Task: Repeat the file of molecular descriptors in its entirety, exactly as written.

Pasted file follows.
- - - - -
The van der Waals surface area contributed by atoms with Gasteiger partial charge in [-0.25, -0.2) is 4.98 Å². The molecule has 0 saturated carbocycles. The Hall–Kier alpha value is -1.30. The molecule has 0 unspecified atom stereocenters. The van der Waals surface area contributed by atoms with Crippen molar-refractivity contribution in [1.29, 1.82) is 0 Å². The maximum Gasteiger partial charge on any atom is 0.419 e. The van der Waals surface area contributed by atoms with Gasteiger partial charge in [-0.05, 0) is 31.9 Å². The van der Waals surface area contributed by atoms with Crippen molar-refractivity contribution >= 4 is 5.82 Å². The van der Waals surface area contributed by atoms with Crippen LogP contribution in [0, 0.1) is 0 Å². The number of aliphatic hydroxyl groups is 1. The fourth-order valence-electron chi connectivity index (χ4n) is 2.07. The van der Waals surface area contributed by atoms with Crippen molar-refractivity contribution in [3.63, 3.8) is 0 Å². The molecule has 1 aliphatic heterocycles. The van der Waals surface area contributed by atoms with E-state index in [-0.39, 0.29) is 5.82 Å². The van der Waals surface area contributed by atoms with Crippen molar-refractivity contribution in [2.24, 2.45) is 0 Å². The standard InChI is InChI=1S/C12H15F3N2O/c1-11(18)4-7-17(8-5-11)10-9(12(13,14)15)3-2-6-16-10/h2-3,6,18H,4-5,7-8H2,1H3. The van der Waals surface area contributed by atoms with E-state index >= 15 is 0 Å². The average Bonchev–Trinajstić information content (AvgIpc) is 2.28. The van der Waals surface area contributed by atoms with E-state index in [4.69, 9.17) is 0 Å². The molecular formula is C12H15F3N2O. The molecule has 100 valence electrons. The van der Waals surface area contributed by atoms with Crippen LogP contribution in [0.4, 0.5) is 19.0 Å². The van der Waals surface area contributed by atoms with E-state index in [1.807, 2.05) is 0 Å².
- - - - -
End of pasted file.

The van der Waals surface area contributed by atoms with Gasteiger partial charge in [-0.25, -0.2) is 4.98 Å². The molecule has 0 saturated carbocycles. The Hall–Kier alpha value is -1.30. The molecule has 0 unspecified atom stereocenters. The van der Waals surface area contributed by atoms with Crippen molar-refractivity contribution in [1.29, 1.82) is 0 Å². The maximum Gasteiger partial charge on any atom is 0.419 e. The van der Waals surface area contributed by atoms with Gasteiger partial charge in [-0.05, 0) is 31.9 Å². The van der Waals surface area contributed by atoms with Crippen molar-refractivity contribution >= 4 is 5.82 Å². The van der Waals surface area contributed by atoms with Crippen LogP contribution in [0, 0.1) is 0 Å². The number of aliphatic hydroxyl groups is 1. The fourth-order valence-electron chi connectivity index (χ4n) is 2.07. The van der Waals surface area contributed by atoms with Crippen molar-refractivity contribution in [3.63, 3.8) is 0 Å². The molecule has 1 aliphatic heterocycles. The van der Waals surface area contributed by atoms with E-state index in [-0.39, 0.29) is 5.82 Å². The van der Waals surface area contributed by atoms with Crippen molar-refractivity contribution in [2.24, 2.45) is 0 Å². The standard InChI is InChI=1S/C12H15F3N2O/c1-11(18)4-7-17(8-5-11)10-9(12(13,14)15)3-2-6-16-10/h2-3,6,18H,4-5,7-8H2,1H3. The van der Waals surface area contributed by atoms with E-state index >= 15 is 0 Å². The average Bonchev–Trinajstić information content (AvgIpc) is 2.28. The van der Waals surface area contributed by atoms with E-state index in [4.69, 9.17) is 0 Å². The molecular formula is C12H15F3N2O. The molecule has 100 valence electrons. The van der Waals surface area contributed by atoms with Crippen LogP contribution in [0.4, 0.5) is 19.0 Å². The van der Waals surface area contributed by atoms with E-state index in [1.807, 2.05) is 0 Å².